In 2016, the Science and Technology Select Committee published 7 government statements on policy areas including driverless cars, smart cities, digital government, smart meters and flexible working arrangements. It sought comments that aligned with a framework that the Institute for Government developed in partnership with the Alliance for Useful Evidence and Sense About Science, which covered diagnosis of the issue, evidence-based action by government, implementation method, value for money, and testing and evaluation. Targeted outreach, including social media, guest blogs on civil society organization websites, and leveraging the networks of organizations with expertise in the related policy topic, is crucial for obtaining high quality participation on an array of policy topics.

Evidence Checks help committees more efficiently and effectively hold government to account by leveraging the collective intelligence of a broader expert audience.  In 2016, the evidence check conducted by the Women and Equalities Committee into sexual harassment in schools (dubbed a “Fact Check”) generated contributions from knowledgeable stakeholders, students with lived experience of harassment, and led to a revised (upwards) estimate of the incidence of harassment and information from contributions was incorporated into the subsequent Ministerial Briefing on the issue.

What does it cost? There are no documented costs with what is essentially expanding the hearing process to the Web, enabling a broader audience to scrutinize what has been presented to the Committee. Because the process runs via the Committee’s own webpage, the overhead is low.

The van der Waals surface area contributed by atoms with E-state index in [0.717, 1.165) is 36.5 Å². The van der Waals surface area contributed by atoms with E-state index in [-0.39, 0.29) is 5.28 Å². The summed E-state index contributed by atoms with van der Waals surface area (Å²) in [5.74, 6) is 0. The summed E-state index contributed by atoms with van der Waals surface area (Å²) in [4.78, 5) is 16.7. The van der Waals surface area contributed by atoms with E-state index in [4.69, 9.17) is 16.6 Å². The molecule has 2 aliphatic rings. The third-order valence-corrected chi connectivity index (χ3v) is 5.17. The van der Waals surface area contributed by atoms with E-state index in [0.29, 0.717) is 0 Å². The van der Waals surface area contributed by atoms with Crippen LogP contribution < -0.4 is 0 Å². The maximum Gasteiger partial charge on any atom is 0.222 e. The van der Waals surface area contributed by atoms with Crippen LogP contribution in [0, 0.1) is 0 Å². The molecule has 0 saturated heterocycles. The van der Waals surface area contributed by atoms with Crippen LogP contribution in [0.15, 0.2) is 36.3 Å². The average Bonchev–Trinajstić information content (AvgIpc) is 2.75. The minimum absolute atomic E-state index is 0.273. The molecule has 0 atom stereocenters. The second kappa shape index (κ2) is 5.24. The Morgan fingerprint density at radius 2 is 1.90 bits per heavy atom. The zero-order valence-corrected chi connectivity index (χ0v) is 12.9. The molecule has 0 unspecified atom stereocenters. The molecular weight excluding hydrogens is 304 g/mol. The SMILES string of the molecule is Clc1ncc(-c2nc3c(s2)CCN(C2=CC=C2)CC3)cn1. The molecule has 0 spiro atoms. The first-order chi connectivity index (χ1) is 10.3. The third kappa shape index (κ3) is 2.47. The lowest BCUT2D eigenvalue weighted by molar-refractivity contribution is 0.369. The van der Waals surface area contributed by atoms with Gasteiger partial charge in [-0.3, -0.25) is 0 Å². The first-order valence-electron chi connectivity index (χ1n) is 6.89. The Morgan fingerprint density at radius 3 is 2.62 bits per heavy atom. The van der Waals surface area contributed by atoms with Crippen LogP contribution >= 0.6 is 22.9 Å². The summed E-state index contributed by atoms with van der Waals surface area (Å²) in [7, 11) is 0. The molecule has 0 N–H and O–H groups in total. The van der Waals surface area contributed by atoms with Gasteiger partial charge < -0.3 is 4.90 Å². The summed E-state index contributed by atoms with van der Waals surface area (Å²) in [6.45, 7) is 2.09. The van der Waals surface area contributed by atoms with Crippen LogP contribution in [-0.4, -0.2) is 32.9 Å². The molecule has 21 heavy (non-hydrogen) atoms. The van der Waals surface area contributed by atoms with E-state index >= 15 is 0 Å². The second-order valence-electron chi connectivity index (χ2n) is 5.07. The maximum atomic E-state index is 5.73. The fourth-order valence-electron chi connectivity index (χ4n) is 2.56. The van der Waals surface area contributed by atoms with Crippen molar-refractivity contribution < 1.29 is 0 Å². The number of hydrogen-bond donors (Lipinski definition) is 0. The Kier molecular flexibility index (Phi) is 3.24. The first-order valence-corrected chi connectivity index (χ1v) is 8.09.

• The online collection of comments reduces temporal and geographic barriers to accessing relevant experts, increasing the level of expertise and experience that the Committee has access to.
  • Web forums where members of the public can submit their comments, to be reviewed by Parliament, can encourage more members of the public with compelling lived experiences to contribute through less formal (but still transparent) processes.
  • Does not require sophisticated technology and is a low cost option compared to other methods of collecting large-scale public opinion.
  • Solicits specific responses to clearly identified and granular problems posed by the Committees, rather than vague responses to broad problems.
  • Without the right level of outreach to interested individuals and groups, participation will be low to non-existent.
  • Questions have to be clearly framed lest participation fail to address the relevant questions of the reliability of evidence.

“Select Committees.” www.parliament.uk, UK Parliament, www.parliament.uk/about/how/committees/select/.

Gold, Jen. “Making an Evidence Check Work.” Institute for Government, 5 Jan. 2016, www.instituteforgovernment.org.uk/blog/making-evidence-check-work.

“Evidence check web forum.” www.parliament.uk, UK Parliament, https://www.parliament.uk/business/committees/committees-a-z/commons-select/education-committee/dfe-evidence-check-forum/?id=94525.

“Evidence check web forum.” www.parliament.uk, UK Parliament, https://www.parliament.uk/business/committees/committees-a-z/commons-select/science-and-technology-committee/science-and-technology-evidence-check-forum/.

Simon, Julie, et al. Digital Democracy: The Tools Transforming Political Engagement. Nesta, 2017, pp. 38–39.